However, there are certain situations which create a temporary form of madness. In his impressive book "An Evil Cradling," former hostage Brian Keenan describes the very vivid hallucinations he experienced in solitary confinement in Lebanon. During prolonged sensory deprivation, the imagination blurs with reality, to the point that you cannot distinguish between the two. I believe absolute power has the same effect.


The imagination tends to be self-actualizing: You imagine some people are out to get you so you have them rounded up and persecuted, then suddenly they really are out to get you which confirms your original mistaken belief. Living in this kind of virtual reality, a completely autocratic ruler is almost guaranteed to become psychotic. In 1945, incarcerated in his bunker, Hitler was somehow able to believe he was winning the war. No one else in Europe shared that belief.


Our concept of sanity is changeable. At any period of history other than his own, Napoleon would have been regarded as a violent megalomaniac, but arriving as he did, in the mess which followed the French Revolution, his dreams of unity through conquest seemed thoroughly reasonable.


In the same way, in any time but his own, Churchill would be considered slightly unhinged. According to his physician, Lord Moran, Churchill suffered from bouts of depression which he overcame by forcing himself into periods of intense activity. When the war came this behavior suddenly represented the norm, as did his various coping strategies: Churchill had become an expert in the psychological trick of denial and that was just what we needed in 1939. After 1945 he was just a depressive old man and he swiftly slipped from favor.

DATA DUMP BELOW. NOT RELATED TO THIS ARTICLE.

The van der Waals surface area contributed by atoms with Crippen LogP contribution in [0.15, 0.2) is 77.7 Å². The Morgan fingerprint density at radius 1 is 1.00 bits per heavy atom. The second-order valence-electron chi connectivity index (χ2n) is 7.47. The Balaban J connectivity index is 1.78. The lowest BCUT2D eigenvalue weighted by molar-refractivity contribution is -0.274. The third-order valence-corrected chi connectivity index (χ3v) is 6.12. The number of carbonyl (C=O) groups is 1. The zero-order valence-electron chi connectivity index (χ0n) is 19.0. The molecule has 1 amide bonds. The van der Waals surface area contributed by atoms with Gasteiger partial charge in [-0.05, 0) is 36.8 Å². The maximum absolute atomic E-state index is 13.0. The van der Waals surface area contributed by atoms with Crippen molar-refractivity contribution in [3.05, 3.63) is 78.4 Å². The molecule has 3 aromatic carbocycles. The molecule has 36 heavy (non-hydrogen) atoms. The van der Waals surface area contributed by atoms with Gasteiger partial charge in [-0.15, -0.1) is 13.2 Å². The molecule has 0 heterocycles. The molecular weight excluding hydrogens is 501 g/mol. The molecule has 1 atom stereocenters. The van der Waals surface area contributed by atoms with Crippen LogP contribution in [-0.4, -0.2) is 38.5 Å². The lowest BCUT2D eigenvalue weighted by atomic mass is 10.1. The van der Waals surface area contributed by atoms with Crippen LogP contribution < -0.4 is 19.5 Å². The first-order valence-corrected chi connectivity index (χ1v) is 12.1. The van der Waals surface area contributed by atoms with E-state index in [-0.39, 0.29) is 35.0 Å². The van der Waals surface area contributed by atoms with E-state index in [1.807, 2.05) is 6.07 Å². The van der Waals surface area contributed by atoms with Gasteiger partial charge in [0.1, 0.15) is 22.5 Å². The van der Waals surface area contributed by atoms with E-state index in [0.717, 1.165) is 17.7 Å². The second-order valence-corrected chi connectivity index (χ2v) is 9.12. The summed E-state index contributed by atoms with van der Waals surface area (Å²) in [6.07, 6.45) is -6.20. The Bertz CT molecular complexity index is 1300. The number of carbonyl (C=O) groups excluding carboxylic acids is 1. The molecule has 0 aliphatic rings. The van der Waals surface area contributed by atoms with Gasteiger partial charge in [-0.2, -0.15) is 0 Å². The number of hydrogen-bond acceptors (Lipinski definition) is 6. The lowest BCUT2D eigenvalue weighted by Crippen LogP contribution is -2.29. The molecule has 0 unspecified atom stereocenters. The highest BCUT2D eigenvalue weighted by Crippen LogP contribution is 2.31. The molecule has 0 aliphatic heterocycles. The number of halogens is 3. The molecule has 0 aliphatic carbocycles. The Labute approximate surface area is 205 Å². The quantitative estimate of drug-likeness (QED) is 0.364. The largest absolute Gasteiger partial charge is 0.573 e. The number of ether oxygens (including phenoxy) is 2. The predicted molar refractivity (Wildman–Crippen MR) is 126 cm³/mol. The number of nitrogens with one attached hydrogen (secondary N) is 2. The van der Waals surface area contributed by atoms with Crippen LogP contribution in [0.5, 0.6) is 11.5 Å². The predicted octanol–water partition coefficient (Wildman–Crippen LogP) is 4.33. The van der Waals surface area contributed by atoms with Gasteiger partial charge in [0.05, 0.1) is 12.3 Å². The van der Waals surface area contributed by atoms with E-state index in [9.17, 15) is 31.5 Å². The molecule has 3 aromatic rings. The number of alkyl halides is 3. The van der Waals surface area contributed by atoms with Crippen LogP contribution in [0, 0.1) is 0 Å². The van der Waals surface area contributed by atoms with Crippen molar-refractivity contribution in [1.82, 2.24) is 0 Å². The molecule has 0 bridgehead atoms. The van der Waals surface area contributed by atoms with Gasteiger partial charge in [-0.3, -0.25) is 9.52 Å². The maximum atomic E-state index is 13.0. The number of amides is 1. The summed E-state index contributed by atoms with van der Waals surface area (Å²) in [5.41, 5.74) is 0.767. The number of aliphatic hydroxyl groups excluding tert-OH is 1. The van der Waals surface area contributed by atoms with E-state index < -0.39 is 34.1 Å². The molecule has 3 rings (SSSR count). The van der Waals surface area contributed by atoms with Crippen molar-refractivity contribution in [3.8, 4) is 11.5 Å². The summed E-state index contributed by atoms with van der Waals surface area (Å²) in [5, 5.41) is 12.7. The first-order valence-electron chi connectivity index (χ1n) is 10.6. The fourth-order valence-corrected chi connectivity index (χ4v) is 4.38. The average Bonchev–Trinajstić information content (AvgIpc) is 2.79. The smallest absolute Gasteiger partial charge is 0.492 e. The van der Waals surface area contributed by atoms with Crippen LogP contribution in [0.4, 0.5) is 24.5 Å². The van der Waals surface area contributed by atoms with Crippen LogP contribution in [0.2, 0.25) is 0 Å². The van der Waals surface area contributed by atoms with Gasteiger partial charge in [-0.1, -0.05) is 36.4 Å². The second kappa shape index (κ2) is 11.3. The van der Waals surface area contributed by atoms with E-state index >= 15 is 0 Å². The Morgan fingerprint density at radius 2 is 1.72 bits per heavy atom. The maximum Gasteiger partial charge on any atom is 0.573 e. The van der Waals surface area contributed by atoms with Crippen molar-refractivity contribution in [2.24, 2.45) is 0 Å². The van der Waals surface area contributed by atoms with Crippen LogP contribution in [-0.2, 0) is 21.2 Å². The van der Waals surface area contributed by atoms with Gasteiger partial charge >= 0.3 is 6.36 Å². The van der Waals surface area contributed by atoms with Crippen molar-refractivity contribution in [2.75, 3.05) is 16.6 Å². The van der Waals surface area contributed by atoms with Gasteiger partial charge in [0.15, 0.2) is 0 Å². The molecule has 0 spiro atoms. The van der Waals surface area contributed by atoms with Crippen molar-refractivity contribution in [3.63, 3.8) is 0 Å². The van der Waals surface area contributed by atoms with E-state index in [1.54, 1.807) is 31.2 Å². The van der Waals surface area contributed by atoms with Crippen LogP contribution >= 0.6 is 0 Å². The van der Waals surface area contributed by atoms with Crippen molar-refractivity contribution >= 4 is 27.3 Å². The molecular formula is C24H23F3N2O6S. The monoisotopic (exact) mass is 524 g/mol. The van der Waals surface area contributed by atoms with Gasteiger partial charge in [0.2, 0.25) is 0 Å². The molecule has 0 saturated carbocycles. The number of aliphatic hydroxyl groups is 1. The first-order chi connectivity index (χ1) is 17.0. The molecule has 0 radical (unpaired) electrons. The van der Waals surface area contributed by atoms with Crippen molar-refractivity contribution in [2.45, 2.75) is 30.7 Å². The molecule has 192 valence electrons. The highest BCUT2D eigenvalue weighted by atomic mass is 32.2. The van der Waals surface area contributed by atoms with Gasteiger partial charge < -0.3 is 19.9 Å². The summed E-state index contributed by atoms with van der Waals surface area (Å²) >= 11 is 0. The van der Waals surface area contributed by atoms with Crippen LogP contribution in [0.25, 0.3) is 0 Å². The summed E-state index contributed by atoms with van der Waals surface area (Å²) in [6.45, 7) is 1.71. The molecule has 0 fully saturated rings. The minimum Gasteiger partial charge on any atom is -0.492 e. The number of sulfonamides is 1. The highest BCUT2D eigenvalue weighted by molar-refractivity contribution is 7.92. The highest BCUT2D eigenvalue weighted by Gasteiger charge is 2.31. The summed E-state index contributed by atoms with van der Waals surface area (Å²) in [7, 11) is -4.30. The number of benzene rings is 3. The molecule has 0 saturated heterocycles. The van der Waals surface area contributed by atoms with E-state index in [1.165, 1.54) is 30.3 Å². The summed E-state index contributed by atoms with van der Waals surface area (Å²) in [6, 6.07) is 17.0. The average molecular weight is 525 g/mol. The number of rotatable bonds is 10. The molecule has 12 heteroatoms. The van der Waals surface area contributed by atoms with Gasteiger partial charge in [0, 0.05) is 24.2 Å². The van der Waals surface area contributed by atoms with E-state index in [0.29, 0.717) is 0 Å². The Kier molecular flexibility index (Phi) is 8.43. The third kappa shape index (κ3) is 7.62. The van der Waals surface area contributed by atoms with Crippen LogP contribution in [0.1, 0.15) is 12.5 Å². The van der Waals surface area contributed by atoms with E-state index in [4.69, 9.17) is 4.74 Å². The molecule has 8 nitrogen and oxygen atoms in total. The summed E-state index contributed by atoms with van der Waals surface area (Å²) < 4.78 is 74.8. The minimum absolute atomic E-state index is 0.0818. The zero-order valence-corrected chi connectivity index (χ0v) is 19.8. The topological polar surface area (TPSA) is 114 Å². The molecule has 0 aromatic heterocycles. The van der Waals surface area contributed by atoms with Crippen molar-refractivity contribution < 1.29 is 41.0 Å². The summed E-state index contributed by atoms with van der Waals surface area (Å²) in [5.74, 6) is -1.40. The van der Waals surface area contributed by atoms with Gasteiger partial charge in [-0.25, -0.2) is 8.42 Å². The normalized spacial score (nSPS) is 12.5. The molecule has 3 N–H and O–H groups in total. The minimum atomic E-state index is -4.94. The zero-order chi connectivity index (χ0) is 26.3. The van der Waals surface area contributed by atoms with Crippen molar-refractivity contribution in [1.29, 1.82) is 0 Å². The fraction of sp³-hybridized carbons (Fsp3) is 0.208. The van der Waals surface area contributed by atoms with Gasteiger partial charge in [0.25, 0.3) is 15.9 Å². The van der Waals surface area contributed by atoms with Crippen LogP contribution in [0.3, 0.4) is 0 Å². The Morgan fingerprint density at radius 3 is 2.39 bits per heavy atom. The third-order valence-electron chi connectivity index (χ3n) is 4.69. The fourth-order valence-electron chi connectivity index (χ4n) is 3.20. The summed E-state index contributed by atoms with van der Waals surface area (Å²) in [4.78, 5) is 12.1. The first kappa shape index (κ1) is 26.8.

The mood of nations fluctuates. They become insecure and cautious and choose someone like John Major. They discover intellectual freedom and choose Vaclav Havel. They become nostalgic for their youthful idealism and choose a bloke like Bill Clinton. Sometimes conflicting pressures force nations into a period of weird and disordered thinking. These nations become aggressive, paranoid, deluded and downright schizophrenic. It is at times like these that they vote madmen into power.


Which explains, I suspect, how the loony ultranationalist Vladimir Zhirinovsky managed to scoop so many votes. This is the man who said he would drop a nuclear bomb on Japan and Germany, who hates the Jews even though he himself is probably half-Jewish, and who still regards Alaska as a part of Russia.


If he walked in to a psychiatric clinic we would probably say he had a personality disorder. We would write in his medical notes that he was an intelligent but confused outsider compensating for a lifelong inferiority complex. Unfortunately this is a pretty apt description of modern Russia. The abiding fear now is that Zhirinovsky's madness is so appropriate to the zeitgeist -- the spirit of the age -- that it will be mistaken in his own country for sanity.





John Colley is a medical columnist for The Observer. He contributed this comment to The Moscow Times.